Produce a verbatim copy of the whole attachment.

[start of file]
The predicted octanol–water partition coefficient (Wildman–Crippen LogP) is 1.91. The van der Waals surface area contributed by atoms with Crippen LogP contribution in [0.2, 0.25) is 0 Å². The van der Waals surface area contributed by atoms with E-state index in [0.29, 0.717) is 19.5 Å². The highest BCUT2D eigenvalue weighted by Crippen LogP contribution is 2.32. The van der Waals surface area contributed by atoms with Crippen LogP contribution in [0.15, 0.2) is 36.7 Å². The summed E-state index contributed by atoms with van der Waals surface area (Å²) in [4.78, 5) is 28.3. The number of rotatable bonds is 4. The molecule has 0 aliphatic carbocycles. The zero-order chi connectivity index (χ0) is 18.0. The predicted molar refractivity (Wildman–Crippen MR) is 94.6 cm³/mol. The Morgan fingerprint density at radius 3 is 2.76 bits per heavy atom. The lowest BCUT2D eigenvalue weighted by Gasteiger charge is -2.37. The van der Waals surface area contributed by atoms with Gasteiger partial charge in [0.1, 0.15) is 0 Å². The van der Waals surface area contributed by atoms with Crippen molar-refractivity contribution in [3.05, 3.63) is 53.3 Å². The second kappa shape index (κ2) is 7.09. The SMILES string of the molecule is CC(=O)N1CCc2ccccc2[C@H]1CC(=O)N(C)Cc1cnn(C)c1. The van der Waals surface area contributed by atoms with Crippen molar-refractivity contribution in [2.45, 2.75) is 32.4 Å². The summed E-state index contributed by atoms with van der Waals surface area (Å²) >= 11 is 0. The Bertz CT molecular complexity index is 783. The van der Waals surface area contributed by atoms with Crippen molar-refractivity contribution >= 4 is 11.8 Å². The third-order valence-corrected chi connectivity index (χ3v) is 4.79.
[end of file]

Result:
The predicted octanol–water partition coefficient (Wildman–Crippen LogP) is 1.91. The van der Waals surface area contributed by atoms with Crippen LogP contribution in [0.2, 0.25) is 0 Å². The van der Waals surface area contributed by atoms with E-state index in [0.29, 0.717) is 19.5 Å². The highest BCUT2D eigenvalue weighted by Crippen LogP contribution is 2.32. The van der Waals surface area contributed by atoms with Crippen LogP contribution in [0.15, 0.2) is 36.7 Å². The summed E-state index contributed by atoms with van der Waals surface area (Å²) in [4.78, 5) is 28.3. The number of rotatable bonds is 4. The molecule has 0 aliphatic carbocycles. The zero-order chi connectivity index (χ0) is 18.0. The predicted molar refractivity (Wildman–Crippen MR) is 94.6 cm³/mol. The Morgan fingerprint density at radius 3 is 2.76 bits per heavy atom. The lowest BCUT2D eigenvalue weighted by Gasteiger charge is -2.37. The van der Waals surface area contributed by atoms with Gasteiger partial charge in [0.1, 0.15) is 0 Å². The van der Waals surface area contributed by atoms with Crippen molar-refractivity contribution in [3.05, 3.63) is 53.3 Å². The second kappa shape index (κ2) is 7.09. The SMILES string of the molecule is CC(=O)N1CCc2ccccc2[C@H]1CC(=O)N(C)Cc1cnn(C)c1. The van der Waals surface area contributed by atoms with Crippen molar-refractivity contribution in [2.45, 2.75) is 32.4 Å². The summed E-state index contributed by atoms with van der Waals surface area (Å²) >= 11 is 0. The Bertz CT molecular complexity index is 783. The van der Waals surface area contributed by atoms with Crippen molar-refractivity contribution >= 4 is 11.8 Å². The third-order valence-corrected chi connectivity index (χ3v) is 4.79.